Richard Lehman (CIA officer)

Richard "Dick" Lehman (12 June 1923–17 February 2007) joined the Central Intelligence Agency in 1949 and served for 33 years before retiring. As a junior analyst, he worked in the General Division of the Office of Reports and Estimates (ORE) using SIGINT to puzzle out the organization and output of various Soviet industrial ministries. He then spent much of his career in the Office of Current Intelligence (OCI), eventually serving as its director from 1970 to 1975. Lehman also served as Director of the Office of Strategic Research from 1975 to 1976, as Deputy to the DCI for National Intelligence from 1976 to 1977, and as chairman of the National Intelligence Council from 1979 to 1981. [1]

Dick Lehman
Richard Lehman.jpg
Chair of the National Intelligence Council
In office
1979–1981
PresidentJimmy Carter
Preceded byPosition established
Succeeded byHarry Rowen
Personal details
Born(1923-06-12)June 12, 1923
St. Louis, Missouri, U.S.
DiedFebruary 17, 2007(2007-02-17) (aged 83)
Concord, New Hampshire, U.S.
Spouse(s)Catherine (1944–1946)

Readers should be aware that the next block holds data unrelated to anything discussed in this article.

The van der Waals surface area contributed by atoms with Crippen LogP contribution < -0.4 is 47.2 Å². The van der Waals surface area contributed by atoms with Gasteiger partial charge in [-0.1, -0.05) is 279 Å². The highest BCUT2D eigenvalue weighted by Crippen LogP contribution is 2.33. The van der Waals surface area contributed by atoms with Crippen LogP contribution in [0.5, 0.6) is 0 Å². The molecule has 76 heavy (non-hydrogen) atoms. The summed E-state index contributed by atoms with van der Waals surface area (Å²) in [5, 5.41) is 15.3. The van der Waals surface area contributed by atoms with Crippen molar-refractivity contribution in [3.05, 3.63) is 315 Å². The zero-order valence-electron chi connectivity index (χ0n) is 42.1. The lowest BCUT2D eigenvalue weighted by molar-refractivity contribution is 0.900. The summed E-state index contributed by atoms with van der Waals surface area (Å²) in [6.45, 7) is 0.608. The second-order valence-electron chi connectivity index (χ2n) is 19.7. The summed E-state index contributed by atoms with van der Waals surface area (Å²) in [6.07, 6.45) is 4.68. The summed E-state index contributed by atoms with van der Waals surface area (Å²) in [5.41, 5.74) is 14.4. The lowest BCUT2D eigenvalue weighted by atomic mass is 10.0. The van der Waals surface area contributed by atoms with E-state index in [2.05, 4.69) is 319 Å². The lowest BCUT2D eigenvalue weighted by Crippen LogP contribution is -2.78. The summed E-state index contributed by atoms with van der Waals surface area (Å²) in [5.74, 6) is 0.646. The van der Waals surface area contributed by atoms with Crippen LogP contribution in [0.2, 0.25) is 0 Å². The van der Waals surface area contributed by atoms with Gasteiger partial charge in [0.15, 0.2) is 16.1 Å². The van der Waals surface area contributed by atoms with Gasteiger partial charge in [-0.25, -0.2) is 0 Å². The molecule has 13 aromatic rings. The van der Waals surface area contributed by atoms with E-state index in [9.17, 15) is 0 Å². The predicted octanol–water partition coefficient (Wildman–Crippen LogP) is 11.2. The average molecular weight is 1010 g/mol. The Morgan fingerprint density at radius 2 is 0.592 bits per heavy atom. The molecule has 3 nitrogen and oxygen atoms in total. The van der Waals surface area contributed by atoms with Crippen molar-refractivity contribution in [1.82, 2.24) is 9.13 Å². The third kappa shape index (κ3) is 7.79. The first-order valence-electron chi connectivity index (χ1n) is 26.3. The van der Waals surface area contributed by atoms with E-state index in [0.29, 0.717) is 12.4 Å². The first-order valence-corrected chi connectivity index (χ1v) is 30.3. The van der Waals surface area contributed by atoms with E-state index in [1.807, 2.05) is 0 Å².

Diane Harris (1948–2002)
Children2
EducationHarvard University (BA)
University of Virginia (MA)

Lehman developed the President's Intelligence Check List (PICL, pronounced "pickle") for President John F. Kennedy in June 1961. The PICL ultimately became the President's Daily Brief.

Born in St. Louis on June 12, 1923, Lehman was the son of Edwin and Margaret Maxwell Lehman. His wife of 54 years, the former Diane Harris, died in 2002. [2]

ReferencesEdit

  • Hevesi, Dennis (2007-02-24). "Richard Lehman, 83, Creator Of Crucial Intelligence Memo". The New York Times. p. 10. (Late Edition - Final)
  • Kovar, Richard (Summer 2000). "Mr. Current Intelligence: An Interview with Richard Lehman". Studies in Intelligence. The Center for the Study of Intelligence (CIA) (9).
Government offices
New office Chair of the National Intelligence Council
1979–1981
Succeeded by